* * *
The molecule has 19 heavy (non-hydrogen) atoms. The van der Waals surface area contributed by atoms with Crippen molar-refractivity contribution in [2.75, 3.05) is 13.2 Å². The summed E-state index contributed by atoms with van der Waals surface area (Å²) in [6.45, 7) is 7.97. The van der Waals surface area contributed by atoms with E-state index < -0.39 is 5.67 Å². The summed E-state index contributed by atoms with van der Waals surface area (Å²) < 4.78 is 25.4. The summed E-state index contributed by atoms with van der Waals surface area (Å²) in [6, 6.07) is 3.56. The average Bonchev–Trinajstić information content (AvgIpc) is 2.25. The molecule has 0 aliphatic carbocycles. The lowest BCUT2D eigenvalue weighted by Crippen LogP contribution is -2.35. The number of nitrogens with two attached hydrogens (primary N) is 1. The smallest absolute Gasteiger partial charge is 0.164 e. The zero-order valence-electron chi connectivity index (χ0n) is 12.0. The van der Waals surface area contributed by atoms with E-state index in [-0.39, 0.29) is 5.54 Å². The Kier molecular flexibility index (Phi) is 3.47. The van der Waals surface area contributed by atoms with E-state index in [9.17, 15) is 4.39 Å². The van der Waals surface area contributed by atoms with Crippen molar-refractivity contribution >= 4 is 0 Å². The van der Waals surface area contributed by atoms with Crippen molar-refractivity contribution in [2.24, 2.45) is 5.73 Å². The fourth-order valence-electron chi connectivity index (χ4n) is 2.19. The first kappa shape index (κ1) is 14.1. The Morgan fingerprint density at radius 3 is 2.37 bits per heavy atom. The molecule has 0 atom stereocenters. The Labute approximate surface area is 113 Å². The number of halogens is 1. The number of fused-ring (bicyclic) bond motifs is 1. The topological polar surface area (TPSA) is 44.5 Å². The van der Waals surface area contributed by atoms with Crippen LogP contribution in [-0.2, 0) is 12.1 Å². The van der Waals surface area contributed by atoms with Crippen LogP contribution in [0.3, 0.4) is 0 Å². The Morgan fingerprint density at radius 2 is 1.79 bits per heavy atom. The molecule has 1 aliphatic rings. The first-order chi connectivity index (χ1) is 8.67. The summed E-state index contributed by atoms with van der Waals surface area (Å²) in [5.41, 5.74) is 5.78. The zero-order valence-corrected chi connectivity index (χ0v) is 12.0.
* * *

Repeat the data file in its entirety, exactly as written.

The molecule has 19 heavy (non-hydrogen) atoms. The van der Waals surface area contributed by atoms with Crippen molar-refractivity contribution in [2.75, 3.05) is 13.2 Å². The summed E-state index contributed by atoms with van der Waals surface area (Å²) in [6.45, 7) is 7.97. The van der Waals surface area contributed by atoms with E-state index < -0.39 is 5.67 Å². The summed E-state index contributed by atoms with van der Waals surface area (Å²) < 4.78 is 25.4. The summed E-state index contributed by atoms with van der Waals surface area (Å²) in [6, 6.07) is 3.56. The average Bonchev–Trinajstić information content (AvgIpc) is 2.25. The molecule has 0 aliphatic carbocycles. The lowest BCUT2D eigenvalue weighted by Crippen LogP contribution is -2.35. The number of nitrogens with two attached hydrogens (primary N) is 1. The smallest absolute Gasteiger partial charge is 0.164 e. The zero-order valence-electron chi connectivity index (χ0n) is 12.0. The van der Waals surface area contributed by atoms with E-state index in [-0.39, 0.29) is 5.54 Å². The Kier molecular flexibility index (Phi) is 3.47. The van der Waals surface area contributed by atoms with E-state index in [9.17, 15) is 4.39 Å². The van der Waals surface area contributed by atoms with Crippen molar-refractivity contribution >= 4 is 0 Å². The van der Waals surface area contributed by atoms with Crippen molar-refractivity contribution in [2.24, 2.45) is 5.73 Å². The fourth-order valence-electron chi connectivity index (χ4n) is 2.19. The first kappa shape index (κ1) is 14.1. The Morgan fingerprint density at radius 3 is 2.37 bits per heavy atom. The molecule has 0 atom stereocenters. The Labute approximate surface area is 113 Å². The number of halogens is 1. The number of fused-ring (bicyclic) bond motifs is 1. The topological polar surface area (TPSA) is 44.5 Å². The van der Waals surface area contributed by atoms with Crippen LogP contribution in [-0.2, 0) is 12.1 Å². The van der Waals surface area contributed by atoms with Crippen LogP contribution in [0.3, 0.4) is 0 Å². The Morgan fingerprint density at radius 2 is 1.79 bits per heavy atom. The molecule has 1 aliphatic rings. The first-order chi connectivity index (χ1) is 8.67. The summed E-state index contributed by atoms with van der Waals surface area (Å²) in [5.41, 5.74) is 5.78. The zero-order valence-corrected chi connectivity index (χ0v) is 12.0.